SLO City Council asks county to reject rail spur

February 19, 2015

rail oilThe San Luis Obispo City Council on Tuesday authorized Mayor Jan Marx to write a letter to the San Luis Obispo County Planning Commission asking it to deny the proposed Phillips 66 Nipomo rail spur project.

“The City of San Luis Obispo is situated in an especially vulnerable area due to curvature of the rail line and rail cross over as the line passes through our densely populated residential and commercial areas…,” Marx says in her letter. “Our firefighters and emergency response or hazmat teams are not funded or equipped to deal with the magnitude of a rail disaster, which would become more likely if the project were approved.”

Phillips 66 is seeking to build the rail spur so that crude oil currently delivered by pipeline could be transported to the Nipomo facility by rail. Phillips 66 is seeking permission to bring in a maximum of about 250 trains each year.

Officials from Phillips 66 said the refining process and the amount of oil will not change if the 1.3 miles of track and unloading facility is approved.

Opponents of the project voice concerns over air pollution, quality of life, and environmental and safety impacts if there is a spill.


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12 Comments

  1. SloHeadInTheSand says:

    I would like to vaguely compare this to the proposed Las Pilitas quarry in Santa Margarita.

    Most of the proponents of the quarry do not live in Santa Margarita (except the ones that stand to make a buck). They cry foul to the opponents and decree them as NIMBY’s

    But some of this same pro quarry group spew similar concerns about the Phillips oil trains in their BACKYARD.

    What a bunch of HIPPOCRITES!

    BTW… the same oil trains will also pass through Santa Margarita!

    (0) 2 Total Votes - 1 up - 1 down
  2. Mr. Holly says:

    If people only knew what goes thru their communities everyday on the railroad and the freeway they might be happy that they knew when and where it would be on the rails.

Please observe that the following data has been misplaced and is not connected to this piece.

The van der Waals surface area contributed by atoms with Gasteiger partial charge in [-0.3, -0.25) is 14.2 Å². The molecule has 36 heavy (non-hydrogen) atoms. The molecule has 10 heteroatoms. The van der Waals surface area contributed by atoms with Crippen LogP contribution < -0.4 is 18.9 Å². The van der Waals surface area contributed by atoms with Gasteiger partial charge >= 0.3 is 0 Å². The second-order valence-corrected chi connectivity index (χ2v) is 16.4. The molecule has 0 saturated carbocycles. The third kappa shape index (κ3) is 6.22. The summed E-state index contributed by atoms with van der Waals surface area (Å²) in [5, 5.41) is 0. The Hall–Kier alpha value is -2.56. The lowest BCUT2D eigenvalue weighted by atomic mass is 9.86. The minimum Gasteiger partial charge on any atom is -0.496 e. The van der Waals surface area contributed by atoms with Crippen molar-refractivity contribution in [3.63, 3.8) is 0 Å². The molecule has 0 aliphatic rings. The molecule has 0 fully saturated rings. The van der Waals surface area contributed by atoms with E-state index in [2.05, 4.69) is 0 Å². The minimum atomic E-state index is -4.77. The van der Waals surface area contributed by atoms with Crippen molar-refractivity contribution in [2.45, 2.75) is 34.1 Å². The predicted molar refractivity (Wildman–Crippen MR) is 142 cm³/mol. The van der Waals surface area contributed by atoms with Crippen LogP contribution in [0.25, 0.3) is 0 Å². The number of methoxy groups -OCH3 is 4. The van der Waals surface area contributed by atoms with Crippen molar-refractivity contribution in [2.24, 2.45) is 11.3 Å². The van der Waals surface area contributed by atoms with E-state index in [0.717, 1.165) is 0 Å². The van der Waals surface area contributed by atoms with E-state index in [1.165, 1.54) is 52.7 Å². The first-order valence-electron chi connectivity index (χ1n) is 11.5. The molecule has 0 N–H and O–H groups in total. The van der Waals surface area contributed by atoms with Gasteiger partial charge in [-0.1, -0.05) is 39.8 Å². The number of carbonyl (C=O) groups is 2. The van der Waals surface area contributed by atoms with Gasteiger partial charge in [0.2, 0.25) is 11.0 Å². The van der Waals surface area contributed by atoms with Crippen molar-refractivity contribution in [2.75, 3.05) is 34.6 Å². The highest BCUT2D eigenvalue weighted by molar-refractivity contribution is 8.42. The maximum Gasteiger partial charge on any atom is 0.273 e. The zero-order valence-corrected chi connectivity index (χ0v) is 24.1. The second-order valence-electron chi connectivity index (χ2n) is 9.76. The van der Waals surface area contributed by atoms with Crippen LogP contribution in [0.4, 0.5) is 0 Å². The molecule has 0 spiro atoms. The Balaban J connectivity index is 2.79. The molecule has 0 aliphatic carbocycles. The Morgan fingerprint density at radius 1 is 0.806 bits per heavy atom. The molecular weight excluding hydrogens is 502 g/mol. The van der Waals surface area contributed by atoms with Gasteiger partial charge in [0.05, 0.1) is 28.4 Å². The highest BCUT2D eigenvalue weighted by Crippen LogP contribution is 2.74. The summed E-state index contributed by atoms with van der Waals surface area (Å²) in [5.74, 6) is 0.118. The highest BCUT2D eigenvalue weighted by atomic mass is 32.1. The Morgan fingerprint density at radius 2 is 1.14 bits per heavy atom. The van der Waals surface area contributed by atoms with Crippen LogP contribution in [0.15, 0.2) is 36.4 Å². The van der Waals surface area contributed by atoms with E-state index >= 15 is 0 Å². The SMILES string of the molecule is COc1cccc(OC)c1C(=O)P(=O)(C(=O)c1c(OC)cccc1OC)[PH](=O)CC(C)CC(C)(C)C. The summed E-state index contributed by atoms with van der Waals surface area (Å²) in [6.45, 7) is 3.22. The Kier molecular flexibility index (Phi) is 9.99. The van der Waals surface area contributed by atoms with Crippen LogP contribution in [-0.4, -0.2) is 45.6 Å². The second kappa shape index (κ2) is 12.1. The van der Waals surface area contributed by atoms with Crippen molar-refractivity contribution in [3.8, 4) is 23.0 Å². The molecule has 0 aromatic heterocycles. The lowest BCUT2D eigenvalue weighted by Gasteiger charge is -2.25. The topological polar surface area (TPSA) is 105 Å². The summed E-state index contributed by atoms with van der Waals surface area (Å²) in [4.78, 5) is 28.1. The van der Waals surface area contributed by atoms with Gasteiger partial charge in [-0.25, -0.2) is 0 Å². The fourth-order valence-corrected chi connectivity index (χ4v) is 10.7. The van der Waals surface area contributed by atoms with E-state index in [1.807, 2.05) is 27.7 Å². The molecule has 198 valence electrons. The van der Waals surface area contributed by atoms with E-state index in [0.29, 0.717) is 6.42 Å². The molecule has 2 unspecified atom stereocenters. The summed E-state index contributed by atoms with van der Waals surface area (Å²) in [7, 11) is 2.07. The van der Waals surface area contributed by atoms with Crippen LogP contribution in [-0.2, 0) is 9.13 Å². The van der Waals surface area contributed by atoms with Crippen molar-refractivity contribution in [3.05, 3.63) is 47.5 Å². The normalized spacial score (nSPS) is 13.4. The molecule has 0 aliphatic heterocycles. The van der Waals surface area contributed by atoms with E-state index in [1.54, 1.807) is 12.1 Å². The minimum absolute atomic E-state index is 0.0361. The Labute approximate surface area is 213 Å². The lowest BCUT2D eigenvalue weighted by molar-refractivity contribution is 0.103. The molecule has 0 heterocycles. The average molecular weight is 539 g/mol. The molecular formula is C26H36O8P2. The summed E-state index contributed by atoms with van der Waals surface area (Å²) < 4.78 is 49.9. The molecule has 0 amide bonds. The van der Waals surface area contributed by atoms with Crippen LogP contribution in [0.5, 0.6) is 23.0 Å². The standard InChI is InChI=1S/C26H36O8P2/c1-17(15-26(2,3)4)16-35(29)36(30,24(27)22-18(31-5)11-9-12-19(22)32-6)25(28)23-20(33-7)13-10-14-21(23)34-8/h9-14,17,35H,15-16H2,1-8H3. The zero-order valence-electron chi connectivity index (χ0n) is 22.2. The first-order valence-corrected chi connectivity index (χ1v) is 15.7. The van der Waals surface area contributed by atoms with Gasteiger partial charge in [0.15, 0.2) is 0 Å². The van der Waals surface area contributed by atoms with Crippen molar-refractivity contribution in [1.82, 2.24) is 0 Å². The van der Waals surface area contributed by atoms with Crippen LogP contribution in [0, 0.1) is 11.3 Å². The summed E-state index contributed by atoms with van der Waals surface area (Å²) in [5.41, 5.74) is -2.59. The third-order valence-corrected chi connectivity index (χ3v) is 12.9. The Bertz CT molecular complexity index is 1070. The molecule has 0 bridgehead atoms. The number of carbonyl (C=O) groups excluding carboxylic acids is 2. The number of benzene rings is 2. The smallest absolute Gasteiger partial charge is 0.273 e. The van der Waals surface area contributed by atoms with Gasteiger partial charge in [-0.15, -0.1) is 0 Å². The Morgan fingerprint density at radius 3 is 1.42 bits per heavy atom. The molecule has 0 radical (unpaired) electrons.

(8) 8 Total Votes - 8 up - 0 down
  3. Rambunctious says:

    Put hazardous chemicals in pipelines…it makes the most sense for public safety the environment and the cost of transport. What has happened to us? are we so hampered by nonsensical group think that we can’t even do the right thing for the safety of the citizenry? I can carry an egg from the refrigerator to the pan on the tip of my nose or I can carry it in my hand. Seem’s simple enough to me. And I didn’t even attend Harvard…lol

    (-1) 5 Total Votes - 2 up - 3 down
    • Rambunctious says:

      Can you say Keystone? aaahahahahahaha

      (0) 2 Total Votes - 1 up - 1 down
  4. justbeware says:

    Soon the only jobs available will be city, county, or state…all public employers.

    Nothing else will be deemed acceptable, safe, environmentally friendly enough, or worthy of existing in SLO county.

    (11) 27 Total Votes - 19 up - 8 down
  5. Julie says:

    This statement is not true: “the refining process and the amount of oil will not change if the 1.3 miles of track and unloading facility is approved.”

    P66 was granted a permit to increase its production by 10% a year and a half ago, they have yet to meet the conditions of that approval and have not refined the extra crude to date.

    These two projects should have been considered as one and the impacts associated with both projects are cumulative in nature. P66 bifurcated CEQA, the county allowed it, which is against the law.

    (1) 15 Total Votes - 8 up - 7 down
  6. LameCommenter says:

    Oil and refined products move safely by rail and pipeline in what must be 99.99999% of travel trips or miles? The occasional incident doesn’t seem to kill people except in some wildly unlikely rare event. Fearmongering to prevent progress and orderly commerce is a bad thing. Just what we would expect from the SLO City Council. The council’s vote is wrong.

    (4) 36 Total Votes - 20 up - 16 down
    • justbeware says:

      Agreed!

      When will this county stop trying to kill and control everything?

      We wouldn’t have roads or highways if current statistics on freeway accidents and deaths were available prior to construction.

      What next, prohibit people from riding bikes? We all know how many accidents have claimed the lives of riders lately.

      (11) 33 Total Votes - 22 up - 11 down
  7. Jorge Estrada says:

    Rail cars have a history of derailments, pipelines can be built with double walls for monitoring so that structural integrity is maintained. Long tankers on rail are not safe within a populated area and can be very disruptive to emergency vehicles.

    (1) 25 Total Votes - 13 up - 12 down
    • NorCoMod says:

      Jorge,
      So true. Just ask those in Santa Margarita whose main water well is 50 feet or less (and below) the main Southern Pacific Railroad line that passes through town. That line is even closer to the SM Fire Dept, a lumber yard and several other businesses.
      And that well is very shallow, similar to the thinking of SLO County staff and the BOS who allowed (or gave away) our 200 Ac Foot allotment of water from Santa Margarita Lake to the City of SLO in the late 90’s.

      (1) 7 Total Votes - 4 up - 3 down

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